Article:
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3 Versatile OpenACC Interoperability Techniques

OpenACC is a high-level programming model for accelerating applications with GPUs and other devices using compiler directives compiler directives to specify loops and regions of code in standard C, C++ and Fortran to offload from a host CPU to an attached accelerator. OpenACC simplifies accelerating applications with GPUs. An often-overlooked feature of OpenACC is its ability to interoperate with the broader parallel programming ecosystem. In this post I’ll teach you 3 powerful interoperability techniques for combining OpenACC and CUDA: the host_data construct, the deviceptr clause, and the acc_map_data() API function.

OpenACC InteropI’ll demonstrate these techniques with several examples of mixing OpenACC with CUDA C++, CUDA Fortran, Thrust, and GPU-accelerated libraries. If you’d like to follow along at home, grab the source code for the examples from Github and try them out with your OpenACC compiler and the CUDA Toolkit. Don’t have an OpenACC compiler? You can download a free 30-day trial of the PGI accelerator compiler.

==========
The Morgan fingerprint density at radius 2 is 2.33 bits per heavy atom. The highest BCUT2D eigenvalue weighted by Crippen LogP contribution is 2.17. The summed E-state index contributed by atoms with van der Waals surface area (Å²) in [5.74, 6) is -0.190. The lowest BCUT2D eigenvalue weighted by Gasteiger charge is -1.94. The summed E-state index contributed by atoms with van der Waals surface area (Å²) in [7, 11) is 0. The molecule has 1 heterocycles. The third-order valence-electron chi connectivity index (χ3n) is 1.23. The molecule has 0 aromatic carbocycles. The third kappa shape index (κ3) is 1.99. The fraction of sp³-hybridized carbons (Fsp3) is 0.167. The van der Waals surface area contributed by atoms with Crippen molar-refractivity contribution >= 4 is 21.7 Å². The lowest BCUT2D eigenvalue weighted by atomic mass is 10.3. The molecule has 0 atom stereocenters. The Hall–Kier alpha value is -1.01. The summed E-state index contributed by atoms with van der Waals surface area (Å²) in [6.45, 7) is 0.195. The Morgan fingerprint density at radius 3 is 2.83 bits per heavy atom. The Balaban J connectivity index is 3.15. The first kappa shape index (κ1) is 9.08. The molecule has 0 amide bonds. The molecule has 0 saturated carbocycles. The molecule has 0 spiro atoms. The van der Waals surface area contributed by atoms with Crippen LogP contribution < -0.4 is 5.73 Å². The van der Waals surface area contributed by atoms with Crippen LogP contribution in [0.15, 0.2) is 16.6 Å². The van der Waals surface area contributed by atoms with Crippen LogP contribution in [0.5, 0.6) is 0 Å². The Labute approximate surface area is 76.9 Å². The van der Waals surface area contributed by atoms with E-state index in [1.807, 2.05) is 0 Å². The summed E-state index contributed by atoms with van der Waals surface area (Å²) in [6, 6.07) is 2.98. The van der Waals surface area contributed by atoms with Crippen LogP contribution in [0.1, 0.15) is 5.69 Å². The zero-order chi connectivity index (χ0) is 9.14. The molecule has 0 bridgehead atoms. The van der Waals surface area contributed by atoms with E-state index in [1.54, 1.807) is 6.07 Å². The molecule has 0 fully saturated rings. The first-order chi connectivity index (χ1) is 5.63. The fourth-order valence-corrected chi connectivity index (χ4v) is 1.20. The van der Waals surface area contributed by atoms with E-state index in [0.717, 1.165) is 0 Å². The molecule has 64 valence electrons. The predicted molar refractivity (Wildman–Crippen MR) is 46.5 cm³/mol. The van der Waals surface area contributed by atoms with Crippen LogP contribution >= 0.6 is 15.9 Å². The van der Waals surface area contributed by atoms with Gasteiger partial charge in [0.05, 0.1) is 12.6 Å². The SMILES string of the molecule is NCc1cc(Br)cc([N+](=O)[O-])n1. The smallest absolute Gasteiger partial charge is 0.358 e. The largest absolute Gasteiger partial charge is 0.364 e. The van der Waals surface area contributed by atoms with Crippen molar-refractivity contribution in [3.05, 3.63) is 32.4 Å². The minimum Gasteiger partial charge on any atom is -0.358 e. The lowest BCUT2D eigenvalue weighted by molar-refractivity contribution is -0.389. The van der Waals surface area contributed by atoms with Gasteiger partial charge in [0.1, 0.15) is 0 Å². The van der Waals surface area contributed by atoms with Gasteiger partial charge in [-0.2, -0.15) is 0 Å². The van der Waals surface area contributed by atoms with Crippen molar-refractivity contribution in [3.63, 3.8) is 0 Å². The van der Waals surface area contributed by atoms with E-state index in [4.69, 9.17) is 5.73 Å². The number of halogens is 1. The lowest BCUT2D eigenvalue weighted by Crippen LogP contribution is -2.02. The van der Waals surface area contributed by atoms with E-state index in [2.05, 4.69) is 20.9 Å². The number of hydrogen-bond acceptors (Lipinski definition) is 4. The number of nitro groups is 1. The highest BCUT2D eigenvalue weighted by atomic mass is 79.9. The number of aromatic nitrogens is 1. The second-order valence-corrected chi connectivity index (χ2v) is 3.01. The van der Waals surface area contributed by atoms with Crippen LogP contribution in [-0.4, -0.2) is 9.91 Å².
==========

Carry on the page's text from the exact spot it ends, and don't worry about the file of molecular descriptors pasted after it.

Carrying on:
You may already be thinking to yourself, “If OpenACC is so great, why would I need to use it with CUDA?” OpenACC interoperability features open the door to the GPU-computing ecosystem, allowing you to leverage more than 10 years of code development. Need to multiply two matrices together? Don’t write your own function, just call the cuBLAS library, which has been heavily optimized for GPUs. Does your colleague already have a CUDA routine that you could use in your code? Use it! Interoperability means that you can always use the best tool for the job in any situation. Accelerate your application using OpenACC, but call an optimized library. Expand an existing CUDA application by adding OpenACC to unaccelerated routines. Your choice isn’t OpenACC or CUDA, it’s OpenACC and CUDA.

Using CUDA in OpenACC programs